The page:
white background, with girl wearing glasses, wearing white t-shirt typing on a white keyboard and white mouse on the side; her expression is shock.

You’ve Been Hacked. Now What?

While getting hacked can be scary, there are steps you can take to reclaim control.

In life, there is no such thing as a sure thing, and technology is no exception. Devices fail. Software can have flaws. Algorithms can be buggy. Additionally, there can be lapses in a security system for a computer or Wi-Fi network. The truth is that, regardless of how diligent you have been with your digital security, a day may come where you realize that a worst-case scenario has come to fruition. You have been hacked, and your files, accounts and other important data are now exposed and vulnerable. In this moment, questions will likely begin to race through your mind. How are you going to respond? What are you going to do first?

Don’t Panic

The first thing to do is to not panic. It’s critical to remain calm so you can act quickly and decisively. If your hack has occurred on your work computer or device, do not attempt to fix the problem. Notify your IT support specialist and rely on their professional expertise. If the hack has transpired on your personal device or home network, however, you will need to take direct action to protect yourself and limit the damage.

Change Your Passwords

The easiest step you can take is to change all your passwords. From bank and utility accounts to social media profiles and email platforms, the average person can have dozens of different passwords that they use to operate online. Due to this sheer volume, it can be a daunting prospect to comprehensively rework all your digital passwords. To make it easier, work strategically, focusing on the most important accounts first. You can also employ a password manager to make the process easier and ensure that you can remember the new passwords you are generating.

Be Vigilant

Even after you change your passwords, stay vigilant regarding your financial accounts and continuously monitor for any unauthorized activity. If you notice anything out of the ordinary, contact your bank or financial institution and report suspicious transactions. You can also consider putting a credit freeze on your credit files, which can mitigate lasting harm to your financial reputation. Lastly, when contacting your bank, use a device you know you can trust.

Scour and Start Over

Once you have secured your online accounts and taken action to protect your financial health and reputation, you should move toward repairing your compromised machine. Use your antivirus software and run a comprehensive scan of your device. If you don’t have antivirus software already installed, you can and should download a strong program. There are a glut of affordable programs that you can download directly onto your computer, tablet or mobile phone. Just be sure to conduct appropriate due diligence to ensure you are selecting a robust program. Now is not the time to skimp on security!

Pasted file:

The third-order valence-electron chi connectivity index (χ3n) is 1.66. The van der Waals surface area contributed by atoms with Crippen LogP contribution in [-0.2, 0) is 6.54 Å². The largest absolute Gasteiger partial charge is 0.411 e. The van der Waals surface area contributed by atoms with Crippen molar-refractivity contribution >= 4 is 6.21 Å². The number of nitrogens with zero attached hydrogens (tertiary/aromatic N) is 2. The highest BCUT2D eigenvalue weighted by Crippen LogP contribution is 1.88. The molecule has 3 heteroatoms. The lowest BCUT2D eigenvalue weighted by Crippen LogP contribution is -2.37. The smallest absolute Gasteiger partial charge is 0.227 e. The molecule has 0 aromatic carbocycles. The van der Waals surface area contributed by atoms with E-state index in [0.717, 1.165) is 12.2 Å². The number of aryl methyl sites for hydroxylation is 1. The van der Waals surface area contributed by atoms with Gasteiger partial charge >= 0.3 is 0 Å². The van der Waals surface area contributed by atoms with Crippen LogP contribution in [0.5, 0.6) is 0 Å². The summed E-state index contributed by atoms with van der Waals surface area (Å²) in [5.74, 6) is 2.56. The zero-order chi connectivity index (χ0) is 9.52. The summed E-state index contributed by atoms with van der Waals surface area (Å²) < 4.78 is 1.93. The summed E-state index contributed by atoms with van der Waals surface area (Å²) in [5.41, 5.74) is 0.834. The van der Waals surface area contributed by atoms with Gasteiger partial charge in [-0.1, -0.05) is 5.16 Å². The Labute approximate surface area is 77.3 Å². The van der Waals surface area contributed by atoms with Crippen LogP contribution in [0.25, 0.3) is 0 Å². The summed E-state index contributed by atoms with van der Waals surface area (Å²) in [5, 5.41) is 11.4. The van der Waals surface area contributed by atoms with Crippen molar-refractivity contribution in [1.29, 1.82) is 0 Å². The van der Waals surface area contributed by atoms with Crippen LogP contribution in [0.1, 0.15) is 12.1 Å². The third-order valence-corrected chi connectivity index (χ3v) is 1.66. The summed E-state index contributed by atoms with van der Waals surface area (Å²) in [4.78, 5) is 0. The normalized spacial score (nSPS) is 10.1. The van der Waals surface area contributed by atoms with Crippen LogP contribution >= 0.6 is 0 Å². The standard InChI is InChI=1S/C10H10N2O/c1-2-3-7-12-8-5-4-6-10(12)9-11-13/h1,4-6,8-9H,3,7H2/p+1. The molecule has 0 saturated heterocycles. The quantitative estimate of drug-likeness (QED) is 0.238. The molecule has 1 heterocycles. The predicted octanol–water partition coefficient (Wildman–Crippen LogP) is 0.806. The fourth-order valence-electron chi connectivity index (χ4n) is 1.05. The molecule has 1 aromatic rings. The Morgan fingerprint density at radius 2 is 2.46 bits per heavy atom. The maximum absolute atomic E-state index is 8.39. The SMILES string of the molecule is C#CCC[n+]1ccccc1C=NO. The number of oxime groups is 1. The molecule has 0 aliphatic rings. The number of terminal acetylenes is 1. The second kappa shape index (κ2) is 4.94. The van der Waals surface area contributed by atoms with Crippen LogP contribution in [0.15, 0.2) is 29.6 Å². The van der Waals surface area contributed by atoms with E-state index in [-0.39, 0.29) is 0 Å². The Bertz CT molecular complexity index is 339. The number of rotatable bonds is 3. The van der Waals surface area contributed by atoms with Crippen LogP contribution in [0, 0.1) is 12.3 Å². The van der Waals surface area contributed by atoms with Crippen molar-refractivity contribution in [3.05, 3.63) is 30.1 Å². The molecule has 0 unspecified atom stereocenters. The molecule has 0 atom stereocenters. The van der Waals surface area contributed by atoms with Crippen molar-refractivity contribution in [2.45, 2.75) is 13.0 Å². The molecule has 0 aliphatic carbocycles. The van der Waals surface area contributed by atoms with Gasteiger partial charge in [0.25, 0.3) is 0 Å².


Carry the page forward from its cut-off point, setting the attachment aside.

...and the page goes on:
For additional peace of mind, you may want to consider reinstalling your device’s operating system in its entirety. Keep in mind to not reinstall from backups, which should only be employed to recover personal files. For some, this step may feel challenging and beyond the scope of their knowledge and capabilities. If that is the case, consult with a professional. Working with a digital security or computer repair expert will give you additional confidence that your reinstallation is being carried out correctly.

You’re Not Powerless

There is no way to guarantee total security when operating online. For evidence of this, you only have to look at the news. Hardly a week goes by without a story reporting on a large company experiencing a major data breach. Therefore, despite an individual’s best efforts, hacks may still happen. The important thing is how you choose to respond. By staying calm, securing your digital accounts, cleaning your machine or reinstalling the operating system completely, you will empower yourself to overcome a security breach and move forward as an even savvier internet user.

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This blog contains general information only, not intended to be relied upon as, nor a substitute for, specific professional advice. We accept no responsibility for loss occasioned to any purpose acting on or refraining from action as a result of any material on this blog.

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